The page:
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Suffering Breakthrough COVID-19, Fox News Channel‘s Neil Cavuto Urges Vaccination

Cavuto
Neil Cavuto (Image credit: Fox News Channel)

Fox News Channel and Fox Business Network anchor Neil Cavuto told viewers of FNC's MediaBuzz to get vaccinated, and he did not mince words.

“Life is too short to be an ass," he told MediaBuzz host Howie Kurtz. "Life is way too short to be ignorant of the promise of something that is helping people worldwide.  Stop the deaths. Stop the suffering. Please, get vaccinated. Please.“

Cavuto, who according to Fox News Media is fully vaccinated, got a breakthrough COVID-19 infection diagnosis last week, but it is a mild case he attributes to that protection. Cavuto also has multiple sclerosis and other health issues, so he is immunocompromised.

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Fox has asked its employees to get vaccinated and, if not, they must be tested multiple times per week.

Cavuto told Kurtz that he wanted to urge everyone to think about others. “In the end, if you can get vaccinated and think of somebody else and think of what that could mean to them and their survivability from something like this, we'll all be better off,“ he said.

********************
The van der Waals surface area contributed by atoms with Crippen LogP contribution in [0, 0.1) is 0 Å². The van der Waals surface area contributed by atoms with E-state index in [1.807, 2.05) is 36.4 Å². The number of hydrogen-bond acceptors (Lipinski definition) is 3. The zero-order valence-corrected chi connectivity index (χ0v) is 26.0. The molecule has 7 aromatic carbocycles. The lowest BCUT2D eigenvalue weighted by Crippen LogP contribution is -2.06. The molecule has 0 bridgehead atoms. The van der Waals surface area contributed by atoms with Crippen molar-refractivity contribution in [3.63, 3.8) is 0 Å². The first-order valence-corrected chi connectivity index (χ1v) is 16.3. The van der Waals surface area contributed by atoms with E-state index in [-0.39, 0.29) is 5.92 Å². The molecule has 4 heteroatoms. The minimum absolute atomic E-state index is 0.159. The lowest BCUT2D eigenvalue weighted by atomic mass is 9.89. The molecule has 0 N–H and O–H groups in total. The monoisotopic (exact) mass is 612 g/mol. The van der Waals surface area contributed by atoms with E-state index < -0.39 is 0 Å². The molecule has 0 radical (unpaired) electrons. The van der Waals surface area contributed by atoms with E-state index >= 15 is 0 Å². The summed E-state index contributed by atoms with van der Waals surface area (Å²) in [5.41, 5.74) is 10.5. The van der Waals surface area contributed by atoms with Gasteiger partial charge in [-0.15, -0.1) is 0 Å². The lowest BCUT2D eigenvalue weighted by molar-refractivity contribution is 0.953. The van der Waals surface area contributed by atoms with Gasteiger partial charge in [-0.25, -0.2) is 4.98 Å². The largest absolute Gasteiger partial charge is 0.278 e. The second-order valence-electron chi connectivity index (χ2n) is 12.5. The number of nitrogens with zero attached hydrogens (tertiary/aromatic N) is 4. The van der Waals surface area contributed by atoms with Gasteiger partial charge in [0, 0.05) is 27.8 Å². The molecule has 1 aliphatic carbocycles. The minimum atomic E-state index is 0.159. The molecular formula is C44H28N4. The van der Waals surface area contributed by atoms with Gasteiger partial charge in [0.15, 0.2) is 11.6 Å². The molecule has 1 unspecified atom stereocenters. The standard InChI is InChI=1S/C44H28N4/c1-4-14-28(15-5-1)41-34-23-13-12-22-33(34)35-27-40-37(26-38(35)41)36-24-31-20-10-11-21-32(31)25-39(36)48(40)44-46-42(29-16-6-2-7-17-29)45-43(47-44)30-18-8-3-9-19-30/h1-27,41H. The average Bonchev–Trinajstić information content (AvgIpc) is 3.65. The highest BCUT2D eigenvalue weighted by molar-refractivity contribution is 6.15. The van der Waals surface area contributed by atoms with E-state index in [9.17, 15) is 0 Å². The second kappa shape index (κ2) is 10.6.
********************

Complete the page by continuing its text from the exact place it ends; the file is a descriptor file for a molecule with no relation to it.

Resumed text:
It is generally accepted that the closer the country gets to herd immunity, the less likely both initial and breakthrough cases will occur.

While some anti-vaxxers have argued that they should not have to get a vaccination if they don't want to, and that it is an imposition on their freedom of choice, Cavuto suggested people should look at the “bigger picture” and “get outside themselves.”

“[T]here are plenty of people working around you, Howie, at Fox and all types of business environments who are susceptible to this sort of thing,” he said. “You can help them out a lot if whatever your views on mandates, and I get that, no one likes to be ordered to, but in the end if you can get vaccinated and think of someone else and think of what that could mean to them and their survivability from something like this, we'll all be better off.” 

Among those “someone elses,” Cavuto cited a competitor. “[It‘s about] people like John King of CNN, who is battling multiple sclerosis; he's vulnerable to this,“ Cavuto said. “It‘s about people in our everyday life who need to be told that getting vaccinated is a help, it's not a deterrent. It's something that will make you better and everyone around you better. To me, this is so incredible. I just say, ‘My God, get it.’ ”  

Cavuto, who has had monoclonal antibody treatment, said he is feeling better and that his wife also tested positive.